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Frank Milne, Professor of Economics and Finance, Queen's University: The Anatomy of Systemic Risk

时间: 2014-04-02 17:11 来源: 作者: 浏览量:1852 字号: 打印

Topic: The Anatomy of Systemic Risk

Speaker: Frank Milne, BMO Professor of Economics and Finance, Queen's University

Date: April 2nd, 2014 (Wed.)

Time: 1:00-2:30pm

Location: Building 4, Room 101

Language: English

Abstract:

This paper advances three innovations in systemic risk.

First, based on newly available data, the paper shows that systemic risk is generated by a small number of systemically important real sectors (“SIRS”) with identifiable characteristics. These characteristics drive SIRS volatility. Their existence permits an ex ante identification of the source and scale of emerging systemic risk.

Second, the paper shows that a complete model incorporating SIRS and risk can generate most of the key characteristics of a systemic crisis. This result contrasts with earlier models of systemic risk which rely on market imperfections to generate systemic risk. The scope for reducing the costs of systemic risk through policies to counter particular imperfections in actual markets is therefore limited. Unless tailored to specific imperfections, such policies risk introducing inefficiencies.

Third, with the introduction of uncertainty, the model produces all the major phenomena of a systemic crisis. The analysis explains why the standard reduced form risk models based on high frequency data from recent periods suffer high rates of Type II errors and failed to predict the financial crisis. The analysis points to a significant weakness in the Official Sector program of financial reform which relies heavily on the use of reduced form risk models. The program lacks an explicit requirement for real sector risk analysis as an essential component of credit risk evaluation. With a reliance on heavy capitalization to compensate for unidentified systemic risk, the reform will result in substantial over-capitalization relative to real risk for many banks, along with pockets of material under-capitalization in the operations of weak banks. This undercapitalization will remain invisible to the regulators and can threaten a systemic crisis.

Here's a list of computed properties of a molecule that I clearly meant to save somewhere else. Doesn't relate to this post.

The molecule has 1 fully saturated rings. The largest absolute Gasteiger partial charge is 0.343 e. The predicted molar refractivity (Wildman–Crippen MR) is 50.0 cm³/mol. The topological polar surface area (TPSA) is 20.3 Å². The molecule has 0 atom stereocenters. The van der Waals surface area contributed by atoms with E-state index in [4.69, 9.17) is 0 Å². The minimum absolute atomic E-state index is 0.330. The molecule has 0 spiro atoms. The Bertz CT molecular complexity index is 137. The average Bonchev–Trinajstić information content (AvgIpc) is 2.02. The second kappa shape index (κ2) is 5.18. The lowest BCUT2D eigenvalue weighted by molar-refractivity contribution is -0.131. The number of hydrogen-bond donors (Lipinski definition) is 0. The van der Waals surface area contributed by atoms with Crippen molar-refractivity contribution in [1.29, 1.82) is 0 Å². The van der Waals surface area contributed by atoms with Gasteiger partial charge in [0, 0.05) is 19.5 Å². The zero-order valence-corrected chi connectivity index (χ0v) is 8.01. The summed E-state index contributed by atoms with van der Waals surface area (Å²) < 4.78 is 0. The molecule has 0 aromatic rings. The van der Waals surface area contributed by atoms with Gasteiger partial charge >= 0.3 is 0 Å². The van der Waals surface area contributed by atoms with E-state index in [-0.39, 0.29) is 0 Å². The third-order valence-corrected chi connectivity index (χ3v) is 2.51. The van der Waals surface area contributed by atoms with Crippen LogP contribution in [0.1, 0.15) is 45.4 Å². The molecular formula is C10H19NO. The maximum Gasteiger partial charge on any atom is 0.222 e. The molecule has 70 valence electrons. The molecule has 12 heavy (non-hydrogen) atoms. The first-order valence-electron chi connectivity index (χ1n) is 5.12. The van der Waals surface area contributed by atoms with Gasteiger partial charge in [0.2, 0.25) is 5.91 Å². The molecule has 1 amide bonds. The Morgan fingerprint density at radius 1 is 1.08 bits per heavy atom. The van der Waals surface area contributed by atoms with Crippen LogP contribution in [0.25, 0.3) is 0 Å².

About the speaker:

Professor Frank Milne is a BMO Professor of Economics and Finance at Queen's University. Professor Milne started his research career after he received his Ph.D. form Australian National University in 1975, and has been working at Queen’s University as a professor since July 1991. Professor Milne has held SSHRC research grants almost continuously since 1992, both as a primary investigator and as co-investigator. His research has been published in numerous academic journals, such as Journal of Financial Economics, Journal of Financial and Quantitative Analysis and Review of Economic Studies. He also has published three books in finance.